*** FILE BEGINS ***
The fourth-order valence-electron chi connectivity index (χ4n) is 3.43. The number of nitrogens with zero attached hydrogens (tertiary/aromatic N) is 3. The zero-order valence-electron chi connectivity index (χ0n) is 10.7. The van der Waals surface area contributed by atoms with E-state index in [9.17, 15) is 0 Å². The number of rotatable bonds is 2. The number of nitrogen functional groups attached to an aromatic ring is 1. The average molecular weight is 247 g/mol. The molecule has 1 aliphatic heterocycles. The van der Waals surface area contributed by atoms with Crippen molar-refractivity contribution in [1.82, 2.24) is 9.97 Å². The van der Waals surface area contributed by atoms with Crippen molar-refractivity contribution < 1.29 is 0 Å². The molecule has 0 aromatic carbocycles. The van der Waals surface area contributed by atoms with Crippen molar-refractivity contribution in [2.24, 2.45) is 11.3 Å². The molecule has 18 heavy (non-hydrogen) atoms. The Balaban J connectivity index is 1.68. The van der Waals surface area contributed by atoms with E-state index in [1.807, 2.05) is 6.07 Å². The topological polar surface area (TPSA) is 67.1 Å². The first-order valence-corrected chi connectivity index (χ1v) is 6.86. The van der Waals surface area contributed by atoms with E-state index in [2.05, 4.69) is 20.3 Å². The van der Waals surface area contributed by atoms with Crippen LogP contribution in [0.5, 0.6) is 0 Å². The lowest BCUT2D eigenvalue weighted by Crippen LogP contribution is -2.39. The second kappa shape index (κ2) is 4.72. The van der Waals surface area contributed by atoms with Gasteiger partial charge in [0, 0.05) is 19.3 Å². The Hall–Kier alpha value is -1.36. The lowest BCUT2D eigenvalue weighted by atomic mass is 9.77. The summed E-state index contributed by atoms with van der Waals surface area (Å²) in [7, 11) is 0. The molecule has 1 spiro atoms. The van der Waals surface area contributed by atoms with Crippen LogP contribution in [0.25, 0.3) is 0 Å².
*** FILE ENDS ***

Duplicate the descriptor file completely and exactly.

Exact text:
The fourth-order valence-electron chi connectivity index (χ4n) is 3.43. The number of nitrogens with zero attached hydrogens (tertiary/aromatic N) is 3. The zero-order valence-electron chi connectivity index (χ0n) is 10.7. The van der Waals surface area contributed by atoms with E-state index in [9.17, 15) is 0 Å². The number of rotatable bonds is 2. The number of nitrogen functional groups attached to an aromatic ring is 1. The average molecular weight is 247 g/mol. The molecule has 1 aliphatic heterocycles. The van der Waals surface area contributed by atoms with Crippen molar-refractivity contribution in [1.82, 2.24) is 9.97 Å². The van der Waals surface area contributed by atoms with Crippen molar-refractivity contribution < 1.29 is 0 Å². The molecule has 0 aromatic carbocycles. The van der Waals surface area contributed by atoms with Crippen molar-refractivity contribution in [2.24, 2.45) is 11.3 Å². The molecule has 18 heavy (non-hydrogen) atoms. The Balaban J connectivity index is 1.68. The van der Waals surface area contributed by atoms with E-state index in [1.807, 2.05) is 6.07 Å². The topological polar surface area (TPSA) is 67.1 Å². The first-order valence-corrected chi connectivity index (χ1v) is 6.86. The van der Waals surface area contributed by atoms with E-state index in [2.05, 4.69) is 20.3 Å². The van der Waals surface area contributed by atoms with Crippen LogP contribution in [0.5, 0.6) is 0 Å². The lowest BCUT2D eigenvalue weighted by Crippen LogP contribution is -2.39. The second kappa shape index (κ2) is 4.72. The van der Waals surface area contributed by atoms with Gasteiger partial charge in [0, 0.05) is 19.3 Å². The Hall–Kier alpha value is -1.36. The lowest BCUT2D eigenvalue weighted by atomic mass is 9.77. The summed E-state index contributed by atoms with van der Waals surface area (Å²) in [7, 11) is 0. The molecule has 1 spiro atoms. The van der Waals surface area contributed by atoms with Crippen LogP contribution in [0.25, 0.3) is 0 Å².